Node Properties: Type, Tag and Contents

Mastering the Document Object Model (DOM) is essential for any web developer looking to manipulate web pages dynamically. This article delves deep into the core aspects of DOM node properties, providing practical code examples to enhance your JavaScript programming skills.

Understanding Node Types and Names

In JavaScript, the DOM tree comprises nodes of various types. Each node in the document is an object representing a part of the document. Nodes can be element nodes, text nodes, attribute nodes, etc. Here’s a brief overview:

  • Element nodes: Represent HTML or XML tags.
  • Text nodes: Contain the text inside HTML elements.
  • Attribute nodes: Attributes of HTML elements (not used directly in modern JavaScript DOM).

Node Types

This code snippet helps you determine the type of a node, which is crucial when you are traversing the DOM and need to make decisions based on node types. The nodeType property is an integer. Each type of node is associated with a specific numeric value according to the DOM specification. Here are the most commonly used node types:

  • Element Node: Represented by the number 1. This type corresponds to HTML or XML elements.
  • Attribute Node: Represented by the number 2. These nodes are used to specify attributes of elements, though modern JavaScript typically interacts with attributes directly through methods like getAttribute() and setAttribute(), rather than treating them as nodes.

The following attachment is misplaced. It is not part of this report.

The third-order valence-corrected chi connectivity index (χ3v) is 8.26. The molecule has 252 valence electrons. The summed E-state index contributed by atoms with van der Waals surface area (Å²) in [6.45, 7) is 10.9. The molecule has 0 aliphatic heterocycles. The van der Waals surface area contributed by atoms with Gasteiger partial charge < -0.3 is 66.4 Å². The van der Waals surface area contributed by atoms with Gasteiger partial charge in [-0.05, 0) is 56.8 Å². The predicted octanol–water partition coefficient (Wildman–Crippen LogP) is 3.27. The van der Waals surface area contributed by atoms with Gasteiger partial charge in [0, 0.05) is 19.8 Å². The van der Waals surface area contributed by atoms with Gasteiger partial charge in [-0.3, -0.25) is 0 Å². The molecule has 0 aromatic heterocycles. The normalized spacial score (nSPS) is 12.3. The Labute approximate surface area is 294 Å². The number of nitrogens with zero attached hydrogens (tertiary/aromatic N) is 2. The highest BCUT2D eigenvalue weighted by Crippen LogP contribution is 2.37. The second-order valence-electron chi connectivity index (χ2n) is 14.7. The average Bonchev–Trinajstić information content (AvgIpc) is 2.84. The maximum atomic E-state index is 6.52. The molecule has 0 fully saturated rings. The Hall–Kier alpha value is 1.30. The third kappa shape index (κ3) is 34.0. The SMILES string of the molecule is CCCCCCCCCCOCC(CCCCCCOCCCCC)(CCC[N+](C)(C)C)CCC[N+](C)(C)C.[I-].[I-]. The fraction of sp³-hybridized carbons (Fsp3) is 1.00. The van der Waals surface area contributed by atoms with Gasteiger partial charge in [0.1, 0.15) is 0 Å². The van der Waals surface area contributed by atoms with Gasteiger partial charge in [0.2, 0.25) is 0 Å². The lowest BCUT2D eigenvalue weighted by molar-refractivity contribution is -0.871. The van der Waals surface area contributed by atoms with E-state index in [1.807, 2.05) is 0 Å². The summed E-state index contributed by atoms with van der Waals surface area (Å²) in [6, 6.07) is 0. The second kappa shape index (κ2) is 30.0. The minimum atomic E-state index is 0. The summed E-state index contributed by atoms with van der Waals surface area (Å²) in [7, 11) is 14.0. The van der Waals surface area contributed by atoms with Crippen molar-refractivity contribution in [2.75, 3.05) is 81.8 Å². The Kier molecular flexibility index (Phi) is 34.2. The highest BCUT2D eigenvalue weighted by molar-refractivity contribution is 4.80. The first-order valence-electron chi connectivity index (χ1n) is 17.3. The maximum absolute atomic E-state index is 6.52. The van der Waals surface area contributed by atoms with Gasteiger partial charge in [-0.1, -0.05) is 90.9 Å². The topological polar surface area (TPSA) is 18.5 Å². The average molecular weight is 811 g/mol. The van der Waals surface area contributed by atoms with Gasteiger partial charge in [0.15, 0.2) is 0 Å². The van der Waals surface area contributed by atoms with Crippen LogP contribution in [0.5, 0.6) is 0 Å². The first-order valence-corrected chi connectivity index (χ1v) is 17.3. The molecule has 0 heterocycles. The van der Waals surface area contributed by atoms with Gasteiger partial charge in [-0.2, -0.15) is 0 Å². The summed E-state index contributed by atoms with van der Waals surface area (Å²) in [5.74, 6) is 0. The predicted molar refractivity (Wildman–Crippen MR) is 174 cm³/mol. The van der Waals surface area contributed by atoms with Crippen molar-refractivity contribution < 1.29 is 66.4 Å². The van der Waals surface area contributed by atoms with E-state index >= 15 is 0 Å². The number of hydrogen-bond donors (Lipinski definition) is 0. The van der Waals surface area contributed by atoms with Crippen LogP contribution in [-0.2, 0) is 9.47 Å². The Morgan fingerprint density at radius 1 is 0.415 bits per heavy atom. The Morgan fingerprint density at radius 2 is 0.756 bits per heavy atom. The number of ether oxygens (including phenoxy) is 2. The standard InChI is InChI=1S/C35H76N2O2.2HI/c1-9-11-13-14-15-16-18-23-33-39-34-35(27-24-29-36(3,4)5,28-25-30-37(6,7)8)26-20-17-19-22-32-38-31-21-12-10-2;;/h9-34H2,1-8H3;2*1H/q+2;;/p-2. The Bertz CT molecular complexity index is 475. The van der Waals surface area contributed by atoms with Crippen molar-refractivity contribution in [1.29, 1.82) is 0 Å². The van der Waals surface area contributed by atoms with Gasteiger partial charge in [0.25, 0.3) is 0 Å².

• Text Node: Represented by the number 3. These are the text elements contained within document elements. Text nodes can contain actual text and are crucial for manipulating the text content of the HTML document.
  • Comment Node: Represented by the number 8. These nodes represent the comments in the HTML or XML files.
  • Document Node: Represented by the number 9. This node type represents the entire document (i.e., the root element, such as the HTML document itself).
<div id="example">Example node</div>
    const node = document.getElementById("example");
    node.innerHTML = 'Node type is: ' + node.nodeType;

Node Names

This example demonstrates how to use nodeName. It is a property showing the name of the tag you use in your HTML file.

<div id="example"></div>
    const element = document.getElementById('example');
    element.innerHTML = 'nodeName: ' + element.nodeName;

Manipulating Text Content

Modifying the text content of nodes is a frequent task. The textContent property is a powerful way to get or set the text content of a node and its descendants, ignoring HTML tags.

Code Example: Updating Text Content

This script shows how to update the text content of an element using textContent:

<div id="example"></div>
  const element = document.getElementById('example');
  element.textContent = 'Updated text content';


Understanding and manipulating DOM node properties is a fundamental skill for any JavaScript developer. By learning how to properly use properties like nodeName and textContent, you can effectively manage the elements on your web pages. These examples provide a solid foundation for performing common tasks involving DOM nodes.

Practice Your Knowledge

What does the 'nodeType' property indicate in a DOM node in JavaScript?

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